This time around, the federal government is expected to spend $ 50 million on marketing and outreach to let people know that low-cost coverage is available, according to the Centers for Medicare and Medicaid Services, which manage HealthCare.gov. The Trump administration had cut advertising for the market by 90 percent.
The public relations effort will include significant awareness-raising efforts to encourage the uninsured to go to HealthCare.gov and enroll, according to a statement from the health authority.
In addition to those who do not have insurance, the open enrollment period is expected to apply to those who have ACA coverage but want to switch plans, Ms. Cox said.
The Affordable Care Act, also known as Obamacare, saw the sale of subsidized private health insurance plans through federal and state markets to people without work-related insurance. The 2010 law also expanded Medicaid eligibility in many states. The law protects people with pre-existing conditions from being excluded from coverage and requires health plans to provide certain essential coverage such as preventive care.
The Supreme Court is considering a Republican-backed legal challenge to the Affordable Care Act. A decision is expected by June. However, in oral arguments in November, a majority of judges said they would oppose attempts to kill the law.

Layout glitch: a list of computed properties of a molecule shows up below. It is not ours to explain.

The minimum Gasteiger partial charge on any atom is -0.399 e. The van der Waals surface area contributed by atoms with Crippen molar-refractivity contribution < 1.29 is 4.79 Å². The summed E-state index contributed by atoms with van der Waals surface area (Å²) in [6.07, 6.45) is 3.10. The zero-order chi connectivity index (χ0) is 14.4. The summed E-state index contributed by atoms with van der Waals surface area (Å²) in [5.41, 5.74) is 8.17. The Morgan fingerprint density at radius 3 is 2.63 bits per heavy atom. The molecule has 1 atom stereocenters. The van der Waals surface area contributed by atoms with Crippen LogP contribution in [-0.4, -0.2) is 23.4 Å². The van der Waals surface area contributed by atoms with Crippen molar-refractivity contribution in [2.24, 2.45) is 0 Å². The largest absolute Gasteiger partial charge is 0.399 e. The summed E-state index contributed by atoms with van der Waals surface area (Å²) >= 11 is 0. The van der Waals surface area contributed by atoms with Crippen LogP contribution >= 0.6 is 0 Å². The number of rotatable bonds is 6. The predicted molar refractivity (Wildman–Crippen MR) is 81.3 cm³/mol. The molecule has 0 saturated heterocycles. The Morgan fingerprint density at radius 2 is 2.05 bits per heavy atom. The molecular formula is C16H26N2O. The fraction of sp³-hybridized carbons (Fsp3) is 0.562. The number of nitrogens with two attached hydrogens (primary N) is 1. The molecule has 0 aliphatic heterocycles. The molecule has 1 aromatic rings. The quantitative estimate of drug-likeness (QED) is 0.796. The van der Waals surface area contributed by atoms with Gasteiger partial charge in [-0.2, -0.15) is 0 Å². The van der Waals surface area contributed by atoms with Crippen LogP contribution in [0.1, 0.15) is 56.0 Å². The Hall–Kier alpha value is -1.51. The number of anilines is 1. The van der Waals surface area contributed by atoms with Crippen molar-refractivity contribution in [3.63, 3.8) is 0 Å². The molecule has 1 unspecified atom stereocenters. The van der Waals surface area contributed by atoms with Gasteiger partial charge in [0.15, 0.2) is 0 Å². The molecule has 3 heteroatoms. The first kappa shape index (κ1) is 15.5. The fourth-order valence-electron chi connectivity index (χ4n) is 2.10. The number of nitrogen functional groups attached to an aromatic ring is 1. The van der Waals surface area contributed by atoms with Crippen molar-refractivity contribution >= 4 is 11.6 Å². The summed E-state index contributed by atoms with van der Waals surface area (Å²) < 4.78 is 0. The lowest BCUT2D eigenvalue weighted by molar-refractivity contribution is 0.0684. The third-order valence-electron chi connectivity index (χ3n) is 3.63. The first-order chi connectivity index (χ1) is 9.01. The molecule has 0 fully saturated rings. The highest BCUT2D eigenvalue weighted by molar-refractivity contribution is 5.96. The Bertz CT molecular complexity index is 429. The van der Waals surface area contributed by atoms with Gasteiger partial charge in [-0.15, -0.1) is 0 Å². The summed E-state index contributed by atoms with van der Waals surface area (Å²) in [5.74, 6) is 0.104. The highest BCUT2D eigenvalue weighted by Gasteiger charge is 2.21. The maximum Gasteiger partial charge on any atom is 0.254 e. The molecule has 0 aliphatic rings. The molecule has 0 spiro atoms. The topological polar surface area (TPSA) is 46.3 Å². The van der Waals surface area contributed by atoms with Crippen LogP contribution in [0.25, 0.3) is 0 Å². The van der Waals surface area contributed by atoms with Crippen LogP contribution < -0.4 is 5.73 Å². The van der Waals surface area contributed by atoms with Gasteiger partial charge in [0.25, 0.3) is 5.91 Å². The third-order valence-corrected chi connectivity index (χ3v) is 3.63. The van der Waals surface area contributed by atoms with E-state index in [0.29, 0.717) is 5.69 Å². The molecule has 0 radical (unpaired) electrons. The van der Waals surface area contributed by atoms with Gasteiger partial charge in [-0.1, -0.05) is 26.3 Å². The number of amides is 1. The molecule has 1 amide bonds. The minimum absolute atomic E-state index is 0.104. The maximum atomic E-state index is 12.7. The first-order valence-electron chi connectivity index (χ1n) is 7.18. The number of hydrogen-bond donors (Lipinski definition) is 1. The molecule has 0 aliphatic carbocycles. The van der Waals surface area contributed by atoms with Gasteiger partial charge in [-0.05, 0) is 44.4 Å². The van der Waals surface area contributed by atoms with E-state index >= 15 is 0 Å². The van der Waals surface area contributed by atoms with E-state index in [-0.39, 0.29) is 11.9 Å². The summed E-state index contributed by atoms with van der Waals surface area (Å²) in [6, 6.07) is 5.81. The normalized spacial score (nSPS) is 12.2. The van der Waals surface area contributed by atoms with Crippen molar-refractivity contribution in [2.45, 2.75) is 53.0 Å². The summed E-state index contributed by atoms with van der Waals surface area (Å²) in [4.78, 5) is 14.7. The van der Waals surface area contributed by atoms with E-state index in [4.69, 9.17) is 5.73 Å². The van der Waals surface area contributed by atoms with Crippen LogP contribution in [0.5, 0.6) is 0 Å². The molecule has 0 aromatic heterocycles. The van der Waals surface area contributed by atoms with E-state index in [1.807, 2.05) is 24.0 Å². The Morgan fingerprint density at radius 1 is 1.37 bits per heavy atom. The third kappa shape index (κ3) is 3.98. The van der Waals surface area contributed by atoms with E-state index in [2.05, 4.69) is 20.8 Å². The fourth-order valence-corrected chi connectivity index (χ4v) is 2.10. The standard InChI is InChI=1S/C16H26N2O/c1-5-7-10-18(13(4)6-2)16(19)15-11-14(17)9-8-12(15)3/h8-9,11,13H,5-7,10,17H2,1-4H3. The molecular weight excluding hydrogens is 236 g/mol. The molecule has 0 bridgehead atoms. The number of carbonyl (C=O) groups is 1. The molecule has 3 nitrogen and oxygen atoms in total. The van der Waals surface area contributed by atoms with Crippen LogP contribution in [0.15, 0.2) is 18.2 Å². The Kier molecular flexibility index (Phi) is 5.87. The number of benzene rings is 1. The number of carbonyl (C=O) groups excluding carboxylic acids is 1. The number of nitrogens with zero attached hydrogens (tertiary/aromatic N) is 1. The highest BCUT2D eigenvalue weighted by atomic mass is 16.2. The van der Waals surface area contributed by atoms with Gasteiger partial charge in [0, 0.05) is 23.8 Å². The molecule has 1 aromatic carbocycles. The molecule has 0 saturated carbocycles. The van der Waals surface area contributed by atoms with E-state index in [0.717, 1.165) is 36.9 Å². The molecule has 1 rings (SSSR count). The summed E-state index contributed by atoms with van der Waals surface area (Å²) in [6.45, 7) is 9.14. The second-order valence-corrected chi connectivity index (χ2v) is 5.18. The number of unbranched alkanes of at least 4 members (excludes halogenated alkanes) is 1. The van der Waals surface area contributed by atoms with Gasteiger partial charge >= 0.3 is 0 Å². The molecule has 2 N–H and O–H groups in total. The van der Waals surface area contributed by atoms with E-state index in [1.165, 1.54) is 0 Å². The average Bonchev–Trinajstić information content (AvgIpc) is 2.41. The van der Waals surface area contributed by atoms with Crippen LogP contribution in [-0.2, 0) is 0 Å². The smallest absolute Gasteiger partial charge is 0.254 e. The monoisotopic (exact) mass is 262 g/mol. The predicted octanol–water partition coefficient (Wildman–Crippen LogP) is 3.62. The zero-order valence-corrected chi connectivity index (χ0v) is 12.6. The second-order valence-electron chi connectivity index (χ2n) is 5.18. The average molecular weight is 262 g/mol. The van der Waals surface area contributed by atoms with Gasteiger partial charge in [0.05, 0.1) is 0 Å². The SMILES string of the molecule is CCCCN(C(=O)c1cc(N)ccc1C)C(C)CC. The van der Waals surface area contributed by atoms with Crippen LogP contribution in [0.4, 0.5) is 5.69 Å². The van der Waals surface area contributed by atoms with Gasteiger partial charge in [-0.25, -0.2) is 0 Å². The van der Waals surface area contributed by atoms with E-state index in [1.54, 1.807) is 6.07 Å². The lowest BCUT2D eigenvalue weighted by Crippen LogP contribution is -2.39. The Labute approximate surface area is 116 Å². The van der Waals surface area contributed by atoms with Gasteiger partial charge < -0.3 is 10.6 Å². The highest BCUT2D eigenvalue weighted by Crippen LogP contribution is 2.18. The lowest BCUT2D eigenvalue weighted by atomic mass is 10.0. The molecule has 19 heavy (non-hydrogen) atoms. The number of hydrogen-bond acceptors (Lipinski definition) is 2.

Here you will find questions and answers about the special open registration period:
Where can I get help choosing a health plan?
Visit HealthCare.gov and click Find Local Help. Approved brokers and “assistants” are listed here who are authorized to assist consumers in selecting cover. (Or call 800-318-2596.) Starting with trained carers will keep buyers away from “junk” plans that may not provide all of the care required for Obamacare plans, Ms. Packard said.
“If a plan looks too good to be true, be skeptical,” she said.
She urged buyers to consider costs in excess of the monthly premium, especially if family members have chronic conditions like diabetes. “It is human nature to choose the cheapest,” she said. However, lower monthly premiums usually mean higher out-of-pocket expenses, which can add up when someone needs regular medication and treatment.